Palgrave Macmillan has just published this new collection of essays edited by Andrew Maunder of the Centre for Everyday Lives in War.
Contributors to the book discuss the roles played by the theatre industry. They draw on a range of source materials to show the different kinds of theatrical provision and performance cultures in operation not only in London but across parts of Britain and also in Australia and at the Front.
As well as recovering lost works and highlighting new areas for investigation (regional theatre, prisoner-of-war theatre, troop entertainment, the threat from film, suburban theatre, women as theatregoers) the essays highlight the different dimensions of war-time theatre and the complex and often open-ended questions the topic can elicit.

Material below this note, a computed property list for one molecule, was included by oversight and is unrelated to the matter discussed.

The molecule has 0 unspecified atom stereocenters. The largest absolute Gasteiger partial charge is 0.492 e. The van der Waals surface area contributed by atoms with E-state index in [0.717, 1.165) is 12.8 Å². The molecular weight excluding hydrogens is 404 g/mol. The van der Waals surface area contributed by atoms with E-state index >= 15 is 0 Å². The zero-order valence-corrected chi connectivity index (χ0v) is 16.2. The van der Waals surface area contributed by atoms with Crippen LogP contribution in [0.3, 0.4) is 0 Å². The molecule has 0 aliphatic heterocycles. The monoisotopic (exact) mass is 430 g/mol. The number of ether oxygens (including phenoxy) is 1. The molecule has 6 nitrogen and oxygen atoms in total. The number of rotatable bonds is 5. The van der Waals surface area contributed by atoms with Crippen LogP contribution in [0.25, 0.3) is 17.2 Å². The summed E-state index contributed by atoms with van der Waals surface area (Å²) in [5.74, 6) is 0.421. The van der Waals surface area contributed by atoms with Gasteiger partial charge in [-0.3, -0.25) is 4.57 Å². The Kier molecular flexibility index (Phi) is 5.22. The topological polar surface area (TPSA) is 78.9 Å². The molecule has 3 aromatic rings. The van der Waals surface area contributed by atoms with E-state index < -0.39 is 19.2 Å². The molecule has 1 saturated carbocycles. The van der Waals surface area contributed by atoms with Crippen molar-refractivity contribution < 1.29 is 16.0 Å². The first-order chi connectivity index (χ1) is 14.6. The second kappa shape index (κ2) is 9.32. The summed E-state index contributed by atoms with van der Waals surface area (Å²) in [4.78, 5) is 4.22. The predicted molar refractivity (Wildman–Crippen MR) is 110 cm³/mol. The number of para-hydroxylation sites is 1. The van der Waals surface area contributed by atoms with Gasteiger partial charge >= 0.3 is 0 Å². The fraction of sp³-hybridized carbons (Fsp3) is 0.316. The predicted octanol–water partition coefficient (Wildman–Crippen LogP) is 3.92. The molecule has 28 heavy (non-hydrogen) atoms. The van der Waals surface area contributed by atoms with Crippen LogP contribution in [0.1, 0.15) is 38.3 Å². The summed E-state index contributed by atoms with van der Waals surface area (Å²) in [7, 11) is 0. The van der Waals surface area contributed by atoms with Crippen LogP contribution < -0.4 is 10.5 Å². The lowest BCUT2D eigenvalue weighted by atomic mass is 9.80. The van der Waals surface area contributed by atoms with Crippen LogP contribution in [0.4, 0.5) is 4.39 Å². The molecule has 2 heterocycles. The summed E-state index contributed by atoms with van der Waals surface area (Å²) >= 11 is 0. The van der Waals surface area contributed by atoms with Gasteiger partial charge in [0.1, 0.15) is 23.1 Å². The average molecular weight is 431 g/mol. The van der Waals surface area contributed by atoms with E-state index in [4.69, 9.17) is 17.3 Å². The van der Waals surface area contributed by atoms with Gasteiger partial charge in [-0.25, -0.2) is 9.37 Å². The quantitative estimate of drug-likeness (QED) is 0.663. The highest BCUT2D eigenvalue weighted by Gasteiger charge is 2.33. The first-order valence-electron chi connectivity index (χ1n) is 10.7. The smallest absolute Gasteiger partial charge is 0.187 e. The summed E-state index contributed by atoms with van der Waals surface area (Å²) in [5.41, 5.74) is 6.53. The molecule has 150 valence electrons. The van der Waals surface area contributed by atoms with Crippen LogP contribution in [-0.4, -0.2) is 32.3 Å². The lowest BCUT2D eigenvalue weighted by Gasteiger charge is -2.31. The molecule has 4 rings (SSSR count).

- How did the theatre industry in its various forms adapt itself to the new conditions of 1914–1918?
- How did it represent the conflict and its challenges?
- What impression do we get of the war if we do look at it through its theatre rather than its poetry?
- What meanings might audiences have given the entertainments they saw?
Further information and a sample chapter can be found on the Palgrave website here. Details of forthcoming events relating to topics featured in book will appear on the Centre’s website.